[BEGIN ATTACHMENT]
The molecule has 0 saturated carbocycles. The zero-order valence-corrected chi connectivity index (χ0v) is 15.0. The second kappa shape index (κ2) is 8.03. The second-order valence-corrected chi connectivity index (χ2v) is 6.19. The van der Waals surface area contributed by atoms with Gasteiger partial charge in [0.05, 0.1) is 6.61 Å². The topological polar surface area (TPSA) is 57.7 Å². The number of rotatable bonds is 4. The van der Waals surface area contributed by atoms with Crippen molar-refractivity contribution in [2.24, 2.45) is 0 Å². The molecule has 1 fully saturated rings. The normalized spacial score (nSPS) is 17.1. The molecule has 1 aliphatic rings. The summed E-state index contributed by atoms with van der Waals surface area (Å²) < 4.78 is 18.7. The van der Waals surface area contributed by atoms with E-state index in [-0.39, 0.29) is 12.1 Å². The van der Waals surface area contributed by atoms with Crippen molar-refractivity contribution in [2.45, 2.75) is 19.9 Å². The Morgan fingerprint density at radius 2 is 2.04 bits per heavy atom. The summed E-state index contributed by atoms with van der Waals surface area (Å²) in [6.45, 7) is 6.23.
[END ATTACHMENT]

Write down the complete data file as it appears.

The molecule has 0 saturated carbocycles. The zero-order valence-corrected chi connectivity index (χ0v) is 15.0. The second kappa shape index (κ2) is 8.03. The second-order valence-corrected chi connectivity index (χ2v) is 6.19. The van der Waals surface area contributed by atoms with Gasteiger partial charge in [0.05, 0.1) is 6.61 Å². The topological polar surface area (TPSA) is 57.7 Å². The number of rotatable bonds is 4. The van der Waals surface area contributed by atoms with Crippen molar-refractivity contribution in [2.24, 2.45) is 0 Å². The molecule has 1 fully saturated rings. The normalized spacial score (nSPS) is 17.1. The molecule has 1 aliphatic rings. The summed E-state index contributed by atoms with van der Waals surface area (Å²) < 4.78 is 18.7. The van der Waals surface area contributed by atoms with E-state index in [-0.39, 0.29) is 12.1 Å². The van der Waals surface area contributed by atoms with Crippen molar-refractivity contribution in [2.45, 2.75) is 19.9 Å². The Morgan fingerprint density at radius 2 is 2.04 bits per heavy atom. The summed E-state index contributed by atoms with van der Waals surface area (Å²) in [6.45, 7) is 6.23.